What the Future Holds for SD-WAN in 2017
Founder and CDO, Versa Networks
December 20, 2016
It’s been an exciting year for SD-WAN technology. Not only have the leading industry analysts been bullish, but this year saw a major uptick in the number of high-profile service providers adopting the technology for their customers. I firmly believe the pace of SD-WAN adoption is only going to accelerate and further evolve into new markets. What follows are my top five predictions for SD-WAN in 2017.
1. Software-Defined Security (SD-Security) will be the Next Big Revenue Driver for Service Providers Already Capitalizing on SD-WAN Industry Solutions
According to IDC, by 2020, the SD-WAN industry solutions market will grow to $6 billion. In 2017, we predict that not only will more service providers realize the financial benefits to adopting SD-WAN technology, but they will start layering software-defined security (SD-Security) on top as an add on to further increase revenues and differentiate their offering. SD-Security offers all of the security features found in unified threat management (UTM) and next-generation firewall (NGFW) devices, such as firewall, malware protection, URL content filtering, intrusion prevention and more and turns them into virtual network functions (VNF) that only require a generic white box appliance at the branch site. This will further help providers get out of the low-margin business of selling proprietary appliance-based services and focus on generating more customer value and revenue through richer, higher margin software-based services.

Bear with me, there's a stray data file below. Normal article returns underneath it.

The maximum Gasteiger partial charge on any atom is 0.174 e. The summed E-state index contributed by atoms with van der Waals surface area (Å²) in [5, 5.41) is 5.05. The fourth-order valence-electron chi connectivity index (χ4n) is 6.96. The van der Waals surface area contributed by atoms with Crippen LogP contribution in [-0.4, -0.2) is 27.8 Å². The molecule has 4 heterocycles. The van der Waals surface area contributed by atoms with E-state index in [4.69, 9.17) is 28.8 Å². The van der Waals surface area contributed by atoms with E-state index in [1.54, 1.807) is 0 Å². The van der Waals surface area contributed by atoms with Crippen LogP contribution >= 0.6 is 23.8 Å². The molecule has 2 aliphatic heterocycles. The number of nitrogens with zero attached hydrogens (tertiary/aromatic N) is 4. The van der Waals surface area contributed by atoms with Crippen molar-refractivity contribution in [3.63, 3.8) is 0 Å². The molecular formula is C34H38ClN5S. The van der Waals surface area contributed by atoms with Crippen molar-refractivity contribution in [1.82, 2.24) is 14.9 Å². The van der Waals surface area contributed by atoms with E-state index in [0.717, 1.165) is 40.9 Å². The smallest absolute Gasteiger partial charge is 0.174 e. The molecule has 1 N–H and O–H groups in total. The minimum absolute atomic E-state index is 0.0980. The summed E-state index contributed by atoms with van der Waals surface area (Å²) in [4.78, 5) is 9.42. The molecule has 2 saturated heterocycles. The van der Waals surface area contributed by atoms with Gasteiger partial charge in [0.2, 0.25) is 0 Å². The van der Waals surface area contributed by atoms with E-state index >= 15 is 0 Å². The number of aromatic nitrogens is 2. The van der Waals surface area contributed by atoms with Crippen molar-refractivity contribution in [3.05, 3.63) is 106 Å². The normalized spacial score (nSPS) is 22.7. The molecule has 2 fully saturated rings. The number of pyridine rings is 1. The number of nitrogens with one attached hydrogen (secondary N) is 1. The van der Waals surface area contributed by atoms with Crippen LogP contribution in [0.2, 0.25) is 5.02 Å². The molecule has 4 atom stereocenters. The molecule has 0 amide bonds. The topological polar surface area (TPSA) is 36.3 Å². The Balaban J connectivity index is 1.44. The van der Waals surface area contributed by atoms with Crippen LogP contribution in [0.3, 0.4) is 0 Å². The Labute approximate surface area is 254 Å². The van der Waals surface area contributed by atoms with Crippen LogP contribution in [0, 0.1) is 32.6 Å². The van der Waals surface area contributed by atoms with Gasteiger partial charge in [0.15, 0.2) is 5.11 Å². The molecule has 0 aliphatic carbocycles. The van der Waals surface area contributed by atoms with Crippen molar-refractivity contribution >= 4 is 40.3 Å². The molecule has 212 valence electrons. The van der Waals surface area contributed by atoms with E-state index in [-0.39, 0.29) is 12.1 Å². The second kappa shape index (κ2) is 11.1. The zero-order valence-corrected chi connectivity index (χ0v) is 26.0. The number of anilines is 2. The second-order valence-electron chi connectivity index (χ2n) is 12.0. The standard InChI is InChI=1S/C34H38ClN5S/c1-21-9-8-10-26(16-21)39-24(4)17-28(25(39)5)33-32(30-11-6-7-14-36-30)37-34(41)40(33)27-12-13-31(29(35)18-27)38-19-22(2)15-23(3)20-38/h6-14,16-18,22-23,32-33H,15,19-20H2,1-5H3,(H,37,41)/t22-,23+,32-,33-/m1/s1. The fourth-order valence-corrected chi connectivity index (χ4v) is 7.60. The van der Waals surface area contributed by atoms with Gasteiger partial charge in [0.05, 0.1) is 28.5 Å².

2. Enterprises Will Consolidate Devices in the Branch Office to Improve Security and Simplify Management
Branch offices today are littered with different appliances from different vendors. Not only is it a major hassle to get them all working and talking to each other, but every time a particular box is upgraded, an organization has to go through the entire configuration process again. And this becomes especially problematic when the configuration isn’t done correctly. If a device in a branch appliance chain is misconfigured, it becomes the weakest link and a target for hackers. A recent Dimensional Research study that surveyed over 300 network IT personnel, found that growing complexity is the top challenge for managing branch network security. And industry analysts have noted that branch offices are increasingly becoming a targeted point of entry into corporate networks, with attack volume growing more than 500 percent over the last three years. Next year, we predict enterprises and service providers will move toward a combination of software-defined WAN (SD-WAN) and security (SD-Security) solutions that are aimed at reducing the number of appliances in the branch office. In addition to capex/opex savings, this appliance reduction will make branch office network management easier and more secure, because there will be less room for user error.
3. Watch for a Rise in White Box Appliance Deployments